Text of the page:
Structuring my first deal!

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I have a house across the street from my parents house that is now vacant with the owner too sick to live there anymore. I want to approach them to potentially make an offer, but I don't even know if they want to sell it yet. Since the owner has lived there for 37 years and will need full-time care, I am considering suggesting a seller-financing deal to give them monthly payments instead of just offering a low ball price. Thoughts on how I might approach them about it? Am I correct in thinking that they would offset any capital gains tax this way? I know I am still green in all of this. So if anyone has some suggestions or suggested resources that I can read myself, I would greatly appreciate it!

Yes you are correct. The owner would only be responsible for taxes on the downpayment and payments received for the year. One thing to keep in mind though, is that the seller must have lived in the house for 2 out of the last 5 years. 

There are a few ways you could approach this situation. Knocking on the door and talking with the owner / decision maker would be your best bet. Explain your situation. Tell them you are looking to invest in a home, that your parents live across the street and ask if they have any interest in selling. Find out their needs, and then see if your desires can align with their needs. Maybe a discounted buy it now works best for them, or maybe its seller financing. Either way, we're just speculating until you talk with them. Have a game plan in place for both situations. Have a price you would be willing to buy it for (run your comps, estimate repairs etc..) and if they want to take installment payments, have your terms that would work for you. For a "good deal", you should either get your terms or your price (of course not paying over FMV).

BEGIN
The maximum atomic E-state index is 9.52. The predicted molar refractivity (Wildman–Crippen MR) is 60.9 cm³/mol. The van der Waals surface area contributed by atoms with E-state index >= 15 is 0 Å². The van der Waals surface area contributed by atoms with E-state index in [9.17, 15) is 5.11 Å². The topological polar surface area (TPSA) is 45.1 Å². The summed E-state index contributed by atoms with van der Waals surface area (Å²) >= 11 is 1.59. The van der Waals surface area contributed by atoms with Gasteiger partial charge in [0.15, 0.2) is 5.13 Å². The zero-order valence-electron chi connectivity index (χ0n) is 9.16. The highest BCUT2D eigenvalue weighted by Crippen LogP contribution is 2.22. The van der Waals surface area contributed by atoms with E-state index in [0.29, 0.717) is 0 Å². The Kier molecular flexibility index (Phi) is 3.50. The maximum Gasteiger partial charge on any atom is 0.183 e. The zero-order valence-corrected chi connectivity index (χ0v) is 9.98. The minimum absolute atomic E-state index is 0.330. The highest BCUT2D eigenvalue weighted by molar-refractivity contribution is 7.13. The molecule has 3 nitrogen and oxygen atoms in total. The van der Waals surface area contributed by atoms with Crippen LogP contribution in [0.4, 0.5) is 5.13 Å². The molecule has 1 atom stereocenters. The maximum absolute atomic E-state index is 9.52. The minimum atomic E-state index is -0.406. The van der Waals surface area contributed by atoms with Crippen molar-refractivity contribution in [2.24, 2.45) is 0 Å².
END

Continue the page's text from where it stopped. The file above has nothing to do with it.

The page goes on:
You said they lived there, it's their primary residence, they won't have any gains unless the gain is above the current exclusion....like $250,000 I believe it is still. 

Seller financing they will have interest income, same as regular income. 

You mentioned care, if medicare/medicade is in the picture you better get to an attorney as that note can disqualify them from receiving benefits. Give them advice on financing and cut your throat when you don't know the ramifications of what you advise. Stay away from seller finance advisers on the internet, what you present has liability attached!

I've addressed this issue before, might search my posts under seller financing and notes. Good luck :)